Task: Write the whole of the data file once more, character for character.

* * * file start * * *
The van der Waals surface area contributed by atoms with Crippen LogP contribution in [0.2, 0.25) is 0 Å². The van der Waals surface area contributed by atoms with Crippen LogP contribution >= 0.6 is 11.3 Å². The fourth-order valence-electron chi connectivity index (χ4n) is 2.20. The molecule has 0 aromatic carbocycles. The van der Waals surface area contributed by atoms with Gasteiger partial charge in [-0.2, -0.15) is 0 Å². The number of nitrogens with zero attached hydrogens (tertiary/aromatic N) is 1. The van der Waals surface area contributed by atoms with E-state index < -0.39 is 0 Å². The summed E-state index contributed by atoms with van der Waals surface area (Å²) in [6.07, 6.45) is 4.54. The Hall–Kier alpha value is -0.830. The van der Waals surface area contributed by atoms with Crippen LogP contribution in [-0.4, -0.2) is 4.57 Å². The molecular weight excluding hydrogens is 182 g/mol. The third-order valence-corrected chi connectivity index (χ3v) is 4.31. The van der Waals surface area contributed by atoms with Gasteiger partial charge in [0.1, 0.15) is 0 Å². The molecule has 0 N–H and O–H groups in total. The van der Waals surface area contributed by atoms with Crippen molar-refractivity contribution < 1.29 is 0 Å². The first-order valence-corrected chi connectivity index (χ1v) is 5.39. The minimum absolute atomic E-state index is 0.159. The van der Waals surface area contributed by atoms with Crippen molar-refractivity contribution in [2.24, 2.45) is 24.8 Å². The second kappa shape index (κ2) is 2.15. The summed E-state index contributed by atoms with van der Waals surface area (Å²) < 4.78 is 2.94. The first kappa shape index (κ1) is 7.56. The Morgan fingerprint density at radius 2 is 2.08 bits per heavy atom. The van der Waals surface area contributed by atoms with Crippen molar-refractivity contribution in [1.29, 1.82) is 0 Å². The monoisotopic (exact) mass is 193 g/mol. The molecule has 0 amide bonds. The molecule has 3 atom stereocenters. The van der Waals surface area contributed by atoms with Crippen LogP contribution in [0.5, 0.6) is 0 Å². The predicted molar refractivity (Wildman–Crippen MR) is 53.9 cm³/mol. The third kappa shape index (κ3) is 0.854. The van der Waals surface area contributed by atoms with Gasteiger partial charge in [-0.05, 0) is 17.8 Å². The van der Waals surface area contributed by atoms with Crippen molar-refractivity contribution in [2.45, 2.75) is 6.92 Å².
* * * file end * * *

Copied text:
The van der Waals surface area contributed by atoms with Crippen LogP contribution in [0.2, 0.25) is 0 Å². The van der Waals surface area contributed by atoms with Crippen LogP contribution >= 0.6 is 11.3 Å². The fourth-order valence-electron chi connectivity index (χ4n) is 2.20. The molecule has 0 aromatic carbocycles. The van der Waals surface area contributed by atoms with Gasteiger partial charge in [-0.2, -0.15) is 0 Å². The number of nitrogens with zero attached hydrogens (tertiary/aromatic N) is 1. The van der Waals surface area contributed by atoms with E-state index < -0.39 is 0 Å². The summed E-state index contributed by atoms with van der Waals surface area (Å²) in [6.07, 6.45) is 4.54. The Hall–Kier alpha value is -0.830. The van der Waals surface area contributed by atoms with Crippen LogP contribution in [-0.4, -0.2) is 4.57 Å². The molecular weight excluding hydrogens is 182 g/mol. The third-order valence-corrected chi connectivity index (χ3v) is 4.31. The van der Waals surface area contributed by atoms with Gasteiger partial charge in [0.1, 0.15) is 0 Å². The molecule has 0 N–H and O–H groups in total. The van der Waals surface area contributed by atoms with Crippen molar-refractivity contribution < 1.29 is 0 Å². The first-order valence-corrected chi connectivity index (χ1v) is 5.39. The minimum absolute atomic E-state index is 0.159. The van der Waals surface area contributed by atoms with Crippen molar-refractivity contribution in [2.24, 2.45) is 24.8 Å². The second kappa shape index (κ2) is 2.15. The summed E-state index contributed by atoms with van der Waals surface area (Å²) < 4.78 is 2.94. The first kappa shape index (κ1) is 7.56. The Morgan fingerprint density at radius 2 is 2.08 bits per heavy atom. The van der Waals surface area contributed by atoms with Crippen molar-refractivity contribution in [1.29, 1.82) is 0 Å². The monoisotopic (exact) mass is 193 g/mol. The molecule has 0 amide bonds. The molecule has 3 atom stereocenters. The van der Waals surface area contributed by atoms with Crippen LogP contribution in [0.5, 0.6) is 0 Å². The predicted molar refractivity (Wildman–Crippen MR) is 53.9 cm³/mol. The third kappa shape index (κ3) is 0.854. The van der Waals surface area contributed by atoms with Gasteiger partial charge in [-0.05, 0) is 17.8 Å². The van der Waals surface area contributed by atoms with Crippen molar-refractivity contribution in [2.45, 2.75) is 6.92 Å².